Zimbabwe is bigger than the sum of our individual ambitions and narrow personal interests.
Our leaders should not seek individual power, fame or riches – but should be servants of the people and work tirelessly to create jobs, resuscitate factories, open closed mines, bring productivity on the farms, avail drugs in hospitals, improve our schools, care for the elderly, remove kids from streets, rebuild broken infrastructure, protect our environment, and above all build a united and prosperous Zimbabwe.
It is upon our media too – to act responsibly and professionally and not incite hatred, fuel discontent, and create fissures within the Zimbabwean people. This is the time we need to find each other as Zimbabweans.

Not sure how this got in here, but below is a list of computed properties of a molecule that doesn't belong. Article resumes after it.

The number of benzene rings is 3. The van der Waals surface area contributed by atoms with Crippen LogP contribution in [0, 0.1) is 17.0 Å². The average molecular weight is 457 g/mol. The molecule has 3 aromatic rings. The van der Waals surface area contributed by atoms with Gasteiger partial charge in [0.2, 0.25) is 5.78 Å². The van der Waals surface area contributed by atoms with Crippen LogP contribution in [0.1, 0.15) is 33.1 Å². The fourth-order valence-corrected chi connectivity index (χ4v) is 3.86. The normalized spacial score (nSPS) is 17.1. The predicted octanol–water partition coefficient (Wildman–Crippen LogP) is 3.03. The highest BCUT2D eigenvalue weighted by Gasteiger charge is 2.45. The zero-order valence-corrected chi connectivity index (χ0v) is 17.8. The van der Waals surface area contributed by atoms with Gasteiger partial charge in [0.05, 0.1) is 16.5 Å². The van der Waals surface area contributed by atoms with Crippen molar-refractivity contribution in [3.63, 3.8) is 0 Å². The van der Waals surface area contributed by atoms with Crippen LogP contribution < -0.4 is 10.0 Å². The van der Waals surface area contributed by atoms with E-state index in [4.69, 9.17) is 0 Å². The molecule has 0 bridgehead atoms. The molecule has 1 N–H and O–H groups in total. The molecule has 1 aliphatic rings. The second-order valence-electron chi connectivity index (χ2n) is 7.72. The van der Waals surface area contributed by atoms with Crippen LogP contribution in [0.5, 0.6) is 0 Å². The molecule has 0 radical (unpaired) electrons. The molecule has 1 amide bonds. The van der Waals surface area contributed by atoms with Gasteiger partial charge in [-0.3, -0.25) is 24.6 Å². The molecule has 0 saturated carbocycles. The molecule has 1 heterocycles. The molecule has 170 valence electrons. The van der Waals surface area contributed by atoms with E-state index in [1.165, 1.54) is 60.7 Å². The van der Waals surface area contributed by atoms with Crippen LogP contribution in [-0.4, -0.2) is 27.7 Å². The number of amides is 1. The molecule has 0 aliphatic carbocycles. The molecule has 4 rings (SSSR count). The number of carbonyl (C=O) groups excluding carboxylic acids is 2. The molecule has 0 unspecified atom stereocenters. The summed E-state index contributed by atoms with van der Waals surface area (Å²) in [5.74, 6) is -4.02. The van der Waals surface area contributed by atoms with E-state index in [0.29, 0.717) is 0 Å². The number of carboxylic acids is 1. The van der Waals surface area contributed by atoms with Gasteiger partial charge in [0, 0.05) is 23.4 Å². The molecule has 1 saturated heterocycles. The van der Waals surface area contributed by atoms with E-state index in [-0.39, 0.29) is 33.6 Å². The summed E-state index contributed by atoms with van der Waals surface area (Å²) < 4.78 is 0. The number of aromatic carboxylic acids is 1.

As the former US president, Barak Obama, said in his inauguration speech on 20 January 2009, we have the option to choose “hope over fear, [and] unity of purpose over conflict and discord”.
Professor Mandivamba Rukuni aptly puts it in his book “Being Afrikan” that our values as African people have for many generations been premised on Unhu-Ubuntu-Botho.
Ubuntu is our African cultural heritage that transcends gender, language, culture, class, wealth, education, religion and political affiliation. We, Zimbabweans, under these present adversity and challenging times, have to show each other and the world what it means to be a human being. A Zimbabwean.
Ubuntu means that as a person you are not an island but are connected to others around you. “I am because we are”. Each one of us is the product of the people before us that have shaped our lives. The people around each one of us give us our identity and sense of belonging and being a person.
Ubuntu or simply “humanism” or “being human” gives us identity as Zimbabwean people. It gives us a sense of belonging and a sense of connectedness and interdependence with others – our nuclear family, extended family, community, and nation.